One of the greatest drivers in the history of auto racing has announced his retirement from the Japanese Super Formula Championship.
André Lotterer, the 2011 series champion, announced Thursday that he would no longer race in Super Formula after fifteen seasons in the series – a career that made him the most successful foreign driver in Japanese Top Formula racing history, and also laid the groundwork for one of the most successful endurance racing careers of all time.
The decision comes as Lotterer takes on new challenges in racing in 2018, and with his career at a crossroads at 36 years of age, the German racing legend opted to call time on his single-seater career.
“It will be sad to call time on something I’ve been doing since 2003,” Lotterer said in an interview with Autosport‘s Gary Watkins.
“I think I took the most out of my time there, but sometimes you have to go where the opportunities take you and my other programmes this year won’t allow me to do Super Formula. There are too many clashes and just arriving at the last moment and jumping in the car would mean I couldn’t do a proper job. I’m 36 and it might be time to move aside and let some younger talent come in.”
In 2018, Lotterer will drive for Rebellion Racing in the FIA World Endurance Championship LMP1 class, and is taking part in his first FIA Formula E Championship campaign with Techeetah Formula E Team – on top of additional GT endurance racing work with Porsche, for whom he drove in LMP1 last year.
But Lotterer will miss racing in Japan, as he’s done every year for the past fifteen years.
“It wasn’t something that I did for the money at the end; I did it for fun,” he said. “It was awesome racing and nothing came close for me to driving those cars through somewhere like the esses at Suzuka.”
In 2003, Lotterer joined Nakajima Racing to drive in what was then known as the Formula Nippon Championship. Having been turned down by Formula 1 and IndyCar, Lotterer immediately made the most of his new-found opportunity when he won 4 races over his first 3 seasons, and finished 2nd in the 2004 championship – with as many points as series champion Richard Lyons.
In 2006, Lotterer switched from Nakajima Racing to TOM’s Racing, from Honda to Toyota, and in 2011, he had his career-best season in Super Formula, as he won the championship with 5 wins from 6 races entered.
That was also the year that Lotterer won the first of his three overall titles at the 24 Hours of Le Mans, with Audi Sport Team Joest, co-drivers Benoît Tréluyer and Marcel Fässler, and engineer Leena Gade.
After that success, Lotterer was set to leave Japan behind entirely from 2012, but with the blessing of Audi motorsport head Dr. Wolfgang Ullrich, he was allowed to continue his career, adding another 10 wins, and another close call with the title in 2013 – where he finished level with Naoki Yamamoto in points despite running only 4 of 7 races, but lost the tiebreaker due to not running all the rounds.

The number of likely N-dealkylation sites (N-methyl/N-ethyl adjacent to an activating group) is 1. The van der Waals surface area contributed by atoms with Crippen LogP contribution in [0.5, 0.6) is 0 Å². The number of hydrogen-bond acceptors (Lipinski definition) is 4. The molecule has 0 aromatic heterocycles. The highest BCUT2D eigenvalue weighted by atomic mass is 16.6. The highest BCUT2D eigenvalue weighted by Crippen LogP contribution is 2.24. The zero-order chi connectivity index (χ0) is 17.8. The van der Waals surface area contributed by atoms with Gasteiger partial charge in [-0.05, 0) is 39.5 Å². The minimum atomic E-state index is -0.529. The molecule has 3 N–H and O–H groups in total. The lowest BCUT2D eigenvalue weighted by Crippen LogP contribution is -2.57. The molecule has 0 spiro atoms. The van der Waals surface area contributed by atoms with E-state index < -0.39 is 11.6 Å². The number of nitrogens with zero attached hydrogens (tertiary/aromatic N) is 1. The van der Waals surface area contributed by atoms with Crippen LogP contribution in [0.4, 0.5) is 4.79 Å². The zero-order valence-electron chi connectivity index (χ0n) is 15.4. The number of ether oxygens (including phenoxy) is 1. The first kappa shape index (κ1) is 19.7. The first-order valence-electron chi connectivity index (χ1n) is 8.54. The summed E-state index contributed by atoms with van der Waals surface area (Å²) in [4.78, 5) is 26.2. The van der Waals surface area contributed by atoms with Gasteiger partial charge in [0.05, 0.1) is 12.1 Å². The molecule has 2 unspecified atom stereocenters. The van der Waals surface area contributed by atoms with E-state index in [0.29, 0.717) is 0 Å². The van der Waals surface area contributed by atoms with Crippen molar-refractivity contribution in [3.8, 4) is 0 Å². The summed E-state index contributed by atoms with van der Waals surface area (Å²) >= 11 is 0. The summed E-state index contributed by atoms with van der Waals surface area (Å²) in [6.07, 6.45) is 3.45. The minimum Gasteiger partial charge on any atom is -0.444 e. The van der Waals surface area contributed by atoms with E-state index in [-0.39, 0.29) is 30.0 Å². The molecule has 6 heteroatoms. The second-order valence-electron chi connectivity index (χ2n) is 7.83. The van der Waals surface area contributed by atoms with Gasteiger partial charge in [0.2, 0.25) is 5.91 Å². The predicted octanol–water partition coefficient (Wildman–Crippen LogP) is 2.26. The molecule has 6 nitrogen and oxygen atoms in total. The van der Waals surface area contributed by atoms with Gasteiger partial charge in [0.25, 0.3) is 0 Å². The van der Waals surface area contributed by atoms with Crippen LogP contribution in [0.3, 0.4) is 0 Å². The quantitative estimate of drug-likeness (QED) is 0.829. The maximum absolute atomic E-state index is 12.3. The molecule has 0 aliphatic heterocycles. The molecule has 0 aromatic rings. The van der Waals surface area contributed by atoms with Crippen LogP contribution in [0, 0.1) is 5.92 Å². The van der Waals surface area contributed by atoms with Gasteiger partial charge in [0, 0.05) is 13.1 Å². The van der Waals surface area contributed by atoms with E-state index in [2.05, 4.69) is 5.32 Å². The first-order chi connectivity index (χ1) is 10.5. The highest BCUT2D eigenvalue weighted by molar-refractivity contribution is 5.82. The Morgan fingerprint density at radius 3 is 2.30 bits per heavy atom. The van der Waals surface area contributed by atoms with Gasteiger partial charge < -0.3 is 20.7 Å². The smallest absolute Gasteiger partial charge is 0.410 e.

“I spent a month preparing to leave,” he recalled. “I thought it wasn’t going to work, because I would miss it too much. I called Dr. Ullrich and told him that there were no clashes with Super Formula and explained that from a personal and sporting point of view it would be a benefit for me to continue racing in Japan. He is a very human person and understood that it would work for everyone.”
Lotterer will also be remembered in Japan for his stellar nine-year career in the GT500 class of the Autobacs Super GT Series, where he won the 2006 and 2009 series championships driving for TOM’s alongside co-driver Juichi Wakisaka, as well as the 2007 Suzuka 1000km.
Over the course of his stellar Super Formula career, Lotterer won 24 races – good enough for third-most in the history of Japanese Top Formula racing, behind only Kazuyoshi Hoshino and Satoshi Motoyama. He had 11 pole positions, his last coming at the rained-out JAF Grand Prix Suzuka this past October, and 56 career podiums – with at least two in every season. He is the most successful non-Japanese driver of all-time.
Lotterer was also a model of consistency, finishing in the top five of the championship in 14 of his 15 seasons, and 10 of those seasons were inside the top three. 2017 was the only season in which Lotterer failed to finish inside the top five in the championship table.
In Super GT, Lotterer won 5 races, 19 podiums, 2 GT500 Drivers’ Championships, and had a whopping 60 top-ten finishes from 70 starts – a points-scoring record of 85.71 percent. And of course, Lotterer has three wins at Le Mans (2011, 2012, 2014) and was crowned the inaugural champion of the rebooted World Endurance Championship with Audi in 2012. He is one of only three drivers who has raced in the series since its inception – and will continue to race in 2018-19.
On behalf of the entire Super Formula and Super GT fanbase, including the author of this piece, we wish André Lotterer a happy, safe, and prosperous career in his future endeavours – and we give our utmost thanks for an amazing 15 years.